BYU’s Animation Program has Created a Pipeline to Pixar

Short Film
Austin Rodriguez, producer of "Grendel," and Kalee McCollaum, director of "Grendel," explain the animation process. Photo courtesy of Evan Cobb.

This article originally appeared in the Daily Herald.

The walls of the James E. Talmage Math Sciences/Computer Building is a who’s who of the last two decades in animation. Posters hang for everything from “Up,” to “Coco” and “Frozen,” each poster containing a cluster of signatures. A towering statue of Po, the eponymous panda from the Kung Fu Panda franchise, poses in a lobby, ready to fight any evil kung fu masters.

What the Brigham Young University Center for Animation is known for depends on which studio you ask. DreamWorks Animation has dubbed BYU “texture university.” Sony Pictures Animation knows them for their riggers. Blue Sky Studios, the company behind the Ice Age franchise, knows them for their storytelling.

BYU’s animation program touts 40 alumni at Dreamworks and 15 at Pixar. And of Pixar’s nine internship spots every summer, out of 1,200 applicants, BYU almost always has at least one student in a slot.

In its 18 years, BYU has created a training ground for studios.

“There is a direct pipeline, it is open,” said Kelly Loosli, a professor and the program’s co-creator.

First frames

Its story starts with Pixar.

The BYU Center for Animation’s founders sat down with studio executives and recruiters while developing curriculum to discover what studios wanted, but weren’t getting from students who came from other programs.

One of those was Ed Catmull, a co-founder of Pixar, who told BYU that Pixar wasn’t seeing students who knew how to work collaboratively. Artists tend to be independent — which isn’t a comfortable fit for a collaborative industry where artists must adjust their artistic style to match the project they’re working on.

Catmull told them the industry gets people who are super technical, or pure artists, but nothing in the middle. The BYU team left the meeting with the drive to create a “technical artist,” or students who can both draw and code.

“That’s definitely our reputation,” said Brent Adams, a co-founder and director for the BYU Center for Animation. “The studios will look here looking for smart artists who know how to work collaboratively.”

The idea was to create an educational experience where students could pursue what they’re passionate about.

“We had a program with no reputation, no recruiters, no mentors,” Adams said.

Early on, they had to recruit. But as more alumni enter the industry and climb through its ranks, and as the program continues to add awards for its short films and video games under its belt, it doesn’t anymore.

Loosli attributes the program’s success to its beginnings, when the team had hardly any money in the program and were therefore unmonitored. He hated the idea of traditional education, so they framed the program to be more about mentorship than a professor dictating to students.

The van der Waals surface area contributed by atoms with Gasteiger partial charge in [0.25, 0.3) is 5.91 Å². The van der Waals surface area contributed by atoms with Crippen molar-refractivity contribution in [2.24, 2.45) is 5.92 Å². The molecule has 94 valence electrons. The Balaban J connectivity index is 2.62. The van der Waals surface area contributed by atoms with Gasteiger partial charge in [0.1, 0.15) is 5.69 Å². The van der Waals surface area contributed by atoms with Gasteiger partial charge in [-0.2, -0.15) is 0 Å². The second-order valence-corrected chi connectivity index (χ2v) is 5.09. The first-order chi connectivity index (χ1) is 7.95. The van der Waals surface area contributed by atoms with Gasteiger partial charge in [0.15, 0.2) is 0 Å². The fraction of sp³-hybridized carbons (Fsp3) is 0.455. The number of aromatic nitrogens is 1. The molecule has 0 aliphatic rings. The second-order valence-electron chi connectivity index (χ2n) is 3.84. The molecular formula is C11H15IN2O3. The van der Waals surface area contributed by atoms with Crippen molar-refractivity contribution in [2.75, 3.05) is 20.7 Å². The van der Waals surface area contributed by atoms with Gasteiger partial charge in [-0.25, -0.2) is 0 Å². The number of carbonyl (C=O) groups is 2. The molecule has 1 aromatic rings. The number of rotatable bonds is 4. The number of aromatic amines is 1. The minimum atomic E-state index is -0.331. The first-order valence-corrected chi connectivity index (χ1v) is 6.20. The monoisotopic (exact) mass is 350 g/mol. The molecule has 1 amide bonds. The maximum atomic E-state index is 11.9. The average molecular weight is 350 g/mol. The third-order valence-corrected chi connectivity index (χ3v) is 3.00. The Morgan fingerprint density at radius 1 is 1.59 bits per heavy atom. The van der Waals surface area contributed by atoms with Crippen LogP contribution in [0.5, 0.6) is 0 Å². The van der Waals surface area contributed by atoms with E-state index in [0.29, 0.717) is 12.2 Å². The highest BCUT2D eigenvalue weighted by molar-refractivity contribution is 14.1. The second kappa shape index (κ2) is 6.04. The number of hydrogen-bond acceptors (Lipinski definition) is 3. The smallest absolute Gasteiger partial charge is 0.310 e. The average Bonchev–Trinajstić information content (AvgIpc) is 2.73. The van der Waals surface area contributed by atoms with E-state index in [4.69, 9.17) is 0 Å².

It’s built to mimic the industry, including twice-weekly critiques on what students have done and what needs to be improved. The idea is to give the students access to tools, let them make their own film and then step aside.

A competitive industry

Members of The Church of Jesus Christ of Latter-day Saints have had a longtime love affair with animated media, translating to plenty of interest in the animation program at the church-owned university.

Typically, between 60 to 75 students apply, with a couple dozen accepted for the fine arts and computer science sides to the program.

Loosli said some interest for BYU students for animation comes because animated projects tend to be uplifting and safe — the movies their parents let them watch growing up. They’re also seeing an emergence of anime fans, and computer science students in particular are attracted in the video game industry.

It’s not an easy industry. Competition is high and the jobs aren’t high paying — especially compared to other jobs in computer science — and the cities where the jobs are located are expensive.

That doesn’t stop the students.

“Artists tend to be weirdos anyway and they’re not pursuing the safest things because they want to do something they’re passionate about,” Loosli said.

He estimates that between 80 to 92 percent of the program’s students are placed in jobs in the animation industry at graduation. The ones who don’t get jobs immediately typically have changed their emphasis part way through their education and weren’t as competitive as others at graduation, but get a job a year or two later. Others go into different fields, and the program has alumni both in law and medical school.

The students who enter the program have eclectic interests. Austin Rodriguez, a senior in the program who did an internship at Pixar two summers ago, originally enrolled at BYU with the intention of becoming a lawyer before stumbling into animation.

“This, for me, this was never the plan,” Rodriguez said.

He hopes to return to Pixar to work on films.

Rodriguez fell in love with the storytelling aspect of animation. He was the producer of the student short film “Grendel,” a twist on Beowulf.

“Everything you see on the screen is built by us, designed by us,” he said.

That includes the 24 images students create for every second of the film.

BYU brings in industry experts who critique the students’ work, providing an extra incentive for students.

“They do a good job at getting us noticed,” Rodriguez said. “They say, ‘we are going to make sure someone is going to look at you. It’s up to you what to do when they do.’”

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Brittany is a graduate of Brigham Young University-Idaho and is currently working as an intern for Brittany enjoys quoting movies, hiking, and eating chocolate covered pretzels.